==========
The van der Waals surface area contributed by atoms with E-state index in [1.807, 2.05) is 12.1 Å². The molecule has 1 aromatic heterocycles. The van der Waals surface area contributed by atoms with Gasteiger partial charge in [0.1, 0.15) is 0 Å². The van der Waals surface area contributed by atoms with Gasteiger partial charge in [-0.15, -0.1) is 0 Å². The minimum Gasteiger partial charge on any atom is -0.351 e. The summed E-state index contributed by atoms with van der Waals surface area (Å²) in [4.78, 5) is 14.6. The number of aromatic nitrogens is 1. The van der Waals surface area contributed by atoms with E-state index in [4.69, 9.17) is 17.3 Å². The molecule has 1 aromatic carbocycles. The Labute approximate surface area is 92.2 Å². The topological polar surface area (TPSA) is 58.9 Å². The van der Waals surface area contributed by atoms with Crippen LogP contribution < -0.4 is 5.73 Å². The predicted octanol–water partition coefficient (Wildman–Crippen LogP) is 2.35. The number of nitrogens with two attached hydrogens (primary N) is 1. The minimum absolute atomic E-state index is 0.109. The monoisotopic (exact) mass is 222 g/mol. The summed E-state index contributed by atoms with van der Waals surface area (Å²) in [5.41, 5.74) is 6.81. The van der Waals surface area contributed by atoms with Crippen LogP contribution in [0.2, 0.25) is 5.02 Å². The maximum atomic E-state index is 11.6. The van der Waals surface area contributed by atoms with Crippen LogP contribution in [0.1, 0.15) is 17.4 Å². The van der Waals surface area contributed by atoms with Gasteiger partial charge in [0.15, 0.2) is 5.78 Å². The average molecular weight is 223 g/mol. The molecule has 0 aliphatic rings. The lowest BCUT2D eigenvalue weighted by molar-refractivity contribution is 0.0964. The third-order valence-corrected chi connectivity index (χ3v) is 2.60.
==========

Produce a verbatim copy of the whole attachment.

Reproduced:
The van der Waals surface area contributed by atoms with E-state index in [1.807, 2.05) is 12.1 Å². The molecule has 1 aromatic heterocycles. The van der Waals surface area contributed by atoms with Gasteiger partial charge in [0.1, 0.15) is 0 Å². The van der Waals surface area contributed by atoms with Gasteiger partial charge in [-0.15, -0.1) is 0 Å². The minimum Gasteiger partial charge on any atom is -0.351 e. The summed E-state index contributed by atoms with van der Waals surface area (Å²) in [4.78, 5) is 14.6. The number of aromatic nitrogens is 1. The van der Waals surface area contributed by atoms with E-state index in [4.69, 9.17) is 17.3 Å². The molecule has 1 aromatic carbocycles. The Labute approximate surface area is 92.2 Å². The topological polar surface area (TPSA) is 58.9 Å². The van der Waals surface area contributed by atoms with Crippen LogP contribution < -0.4 is 5.73 Å². The predicted octanol–water partition coefficient (Wildman–Crippen LogP) is 2.35. The number of nitrogens with two attached hydrogens (primary N) is 1. The minimum absolute atomic E-state index is 0.109. The monoisotopic (exact) mass is 222 g/mol. The summed E-state index contributed by atoms with van der Waals surface area (Å²) in [5.41, 5.74) is 6.81. The van der Waals surface area contributed by atoms with Crippen LogP contribution in [0.2, 0.25) is 5.02 Å². The maximum atomic E-state index is 11.6. The van der Waals surface area contributed by atoms with Crippen LogP contribution in [0.1, 0.15) is 17.4 Å². The van der Waals surface area contributed by atoms with Gasteiger partial charge in [0.15, 0.2) is 5.78 Å². The average molecular weight is 223 g/mol. The molecule has 0 aliphatic rings. The lowest BCUT2D eigenvalue weighted by molar-refractivity contribution is 0.0964. The third-order valence-corrected chi connectivity index (χ3v) is 2.60.